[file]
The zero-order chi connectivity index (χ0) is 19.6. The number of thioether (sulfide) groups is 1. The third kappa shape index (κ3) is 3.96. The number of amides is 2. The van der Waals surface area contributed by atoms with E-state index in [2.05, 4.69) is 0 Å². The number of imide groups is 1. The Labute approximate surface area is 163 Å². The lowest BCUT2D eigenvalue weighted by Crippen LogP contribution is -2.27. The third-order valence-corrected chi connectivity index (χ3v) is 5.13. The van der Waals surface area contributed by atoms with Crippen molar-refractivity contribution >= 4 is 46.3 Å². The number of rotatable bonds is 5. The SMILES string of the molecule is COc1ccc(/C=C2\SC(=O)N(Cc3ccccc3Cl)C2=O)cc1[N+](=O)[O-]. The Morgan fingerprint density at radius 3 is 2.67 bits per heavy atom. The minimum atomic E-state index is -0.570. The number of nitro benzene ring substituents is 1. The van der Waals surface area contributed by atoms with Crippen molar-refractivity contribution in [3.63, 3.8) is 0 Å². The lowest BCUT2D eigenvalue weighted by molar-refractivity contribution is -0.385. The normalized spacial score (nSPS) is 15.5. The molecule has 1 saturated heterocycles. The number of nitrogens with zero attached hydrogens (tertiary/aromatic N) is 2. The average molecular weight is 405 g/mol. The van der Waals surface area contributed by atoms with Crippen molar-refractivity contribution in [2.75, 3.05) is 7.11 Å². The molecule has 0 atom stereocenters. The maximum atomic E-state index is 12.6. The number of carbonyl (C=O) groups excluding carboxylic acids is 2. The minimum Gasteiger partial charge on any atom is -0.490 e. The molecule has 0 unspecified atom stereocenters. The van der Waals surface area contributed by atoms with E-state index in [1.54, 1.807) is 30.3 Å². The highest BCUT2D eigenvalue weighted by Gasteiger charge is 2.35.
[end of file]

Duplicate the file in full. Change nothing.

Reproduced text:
The zero-order chi connectivity index (χ0) is 19.6. The number of thioether (sulfide) groups is 1. The third kappa shape index (κ3) is 3.96. The number of amides is 2. The van der Waals surface area contributed by atoms with E-state index in [2.05, 4.69) is 0 Å². The number of imide groups is 1. The Labute approximate surface area is 163 Å². The lowest BCUT2D eigenvalue weighted by Crippen LogP contribution is -2.27. The third-order valence-corrected chi connectivity index (χ3v) is 5.13. The van der Waals surface area contributed by atoms with Crippen molar-refractivity contribution >= 4 is 46.3 Å². The number of rotatable bonds is 5. The SMILES string of the molecule is COc1ccc(/C=C2\SC(=O)N(Cc3ccccc3Cl)C2=O)cc1[N+](=O)[O-]. The Morgan fingerprint density at radius 3 is 2.67 bits per heavy atom. The minimum atomic E-state index is -0.570. The number of nitro benzene ring substituents is 1. The van der Waals surface area contributed by atoms with Crippen molar-refractivity contribution in [3.63, 3.8) is 0 Å². The lowest BCUT2D eigenvalue weighted by molar-refractivity contribution is -0.385. The normalized spacial score (nSPS) is 15.5. The molecule has 1 saturated heterocycles. The number of nitrogens with zero attached hydrogens (tertiary/aromatic N) is 2. The average molecular weight is 405 g/mol. The van der Waals surface area contributed by atoms with Crippen molar-refractivity contribution in [2.75, 3.05) is 7.11 Å². The molecule has 0 atom stereocenters. The maximum atomic E-state index is 12.6. The number of carbonyl (C=O) groups excluding carboxylic acids is 2. The minimum Gasteiger partial charge on any atom is -0.490 e. The molecule has 0 unspecified atom stereocenters. The van der Waals surface area contributed by atoms with E-state index in [1.54, 1.807) is 30.3 Å². The highest BCUT2D eigenvalue weighted by Gasteiger charge is 2.35.